Friday, August 24, 2012

An Interview with...Julia Bryant

Once a week I post interviews with interesting designers about their insights on their experience of working in the knitting industry. I’ve noticed that every designer makes their living in a slightly different manner bringing their own unique presence to the knitting world.  

You can find Julia here on Ravelry and her website is here.

Where do you find inspiration?   
In the world around me. Colour and design is everywhere - a piece of fabric, a painting, books, museums, traveling to other countries. Morocco has been a huge influence on my work.

I know you do volunteer work at the Textile Museum of Canada, has that changed your design work in any way? 

I am seeing and learning new things every time there. Looking at story quilts inspired me to include some of my life's personal joys in a recent project.

What is your favourite crochet technique?   
Tunisian crochet of course!  To me it is the perfect medium for the use of colour and design.  Also, adding beads and bobbles provides another wonderful dimension.

Please tell us a little about your focus on Tunisian crochet and how that came about?
It all started with a pattern for an afghan I saw in a Woman.s Day Magazine over 30 years ago.  There was this fabulous stained glass piece that sent me running to my stash and I literally got hooked.  When I had completed the afghan I felt it was too nice to put on my bed so turned it into a poncho that I still have to this day. I then wanted to make more garments in this technique, but found there were not patterns available. I have no training in fashion or design, but over the years learnt more and more, and the learning curve is far from over.  Wall hangings have also become part of my repertoire.
Do you look at other designers' work or are you afraid that you will be influenced by their designs?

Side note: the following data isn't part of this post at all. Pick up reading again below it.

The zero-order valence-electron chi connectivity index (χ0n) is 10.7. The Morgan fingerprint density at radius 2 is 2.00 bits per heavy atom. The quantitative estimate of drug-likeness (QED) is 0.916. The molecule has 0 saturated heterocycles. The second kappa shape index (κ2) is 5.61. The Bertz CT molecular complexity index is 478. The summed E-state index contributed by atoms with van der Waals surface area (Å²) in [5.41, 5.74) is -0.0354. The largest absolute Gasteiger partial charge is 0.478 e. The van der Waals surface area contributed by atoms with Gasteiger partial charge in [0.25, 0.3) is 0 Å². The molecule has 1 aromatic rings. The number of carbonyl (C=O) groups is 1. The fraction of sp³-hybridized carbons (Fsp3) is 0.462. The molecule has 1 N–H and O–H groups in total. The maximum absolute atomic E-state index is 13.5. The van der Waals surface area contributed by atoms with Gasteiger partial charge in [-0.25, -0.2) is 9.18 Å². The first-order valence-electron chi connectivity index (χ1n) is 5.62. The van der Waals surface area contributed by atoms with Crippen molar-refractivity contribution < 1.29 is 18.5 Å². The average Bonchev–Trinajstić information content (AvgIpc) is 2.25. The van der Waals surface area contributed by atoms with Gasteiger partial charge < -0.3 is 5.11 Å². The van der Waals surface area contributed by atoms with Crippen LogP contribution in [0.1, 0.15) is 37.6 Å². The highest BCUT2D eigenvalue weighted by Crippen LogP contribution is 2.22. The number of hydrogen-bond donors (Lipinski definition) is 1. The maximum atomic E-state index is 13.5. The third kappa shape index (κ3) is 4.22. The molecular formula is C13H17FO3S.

I am fascinated by what other people are doing.

How many sample/test crocheters do you have working for you or do you do it all yourself? 
I work solo.  Not many people do the inlay colour technique, so I am more or less on my own.

Do you have a mentor?   
No, I have mentored many people and love to teach. 

What impact has the Internet had on your business?  
I have made many connections around the world.  The internet facilitated me arranging craft trips to Morocco. The internet is a constant source of information.

Do you use a tech editor?

How do you maintain your life/work balance?  

Though I am retired I have a full and busy life and my crafts are an essential part of every day.

How do you deal with criticism?  
Haven't really run into much.

How long did it take for you to be able to support yourself?   
I do not support myself with my textile art.  If I did it would take away the pleasure.

What advice would you give someone who wants to pursue a career in crochet?  
Do not feel I am qualified to answer this, but always follow your passion.

1 comment:

  1. I have seen many of Julia's beautiful projects over the years and took one class with her quite a few years ago. You have to see her work up close to appreciate it even more than in these great photos. It is magnificent. Thanks for highlighting this wonderful work. Anyone who wants to try Tunisian will definitely learn a lot from Julia.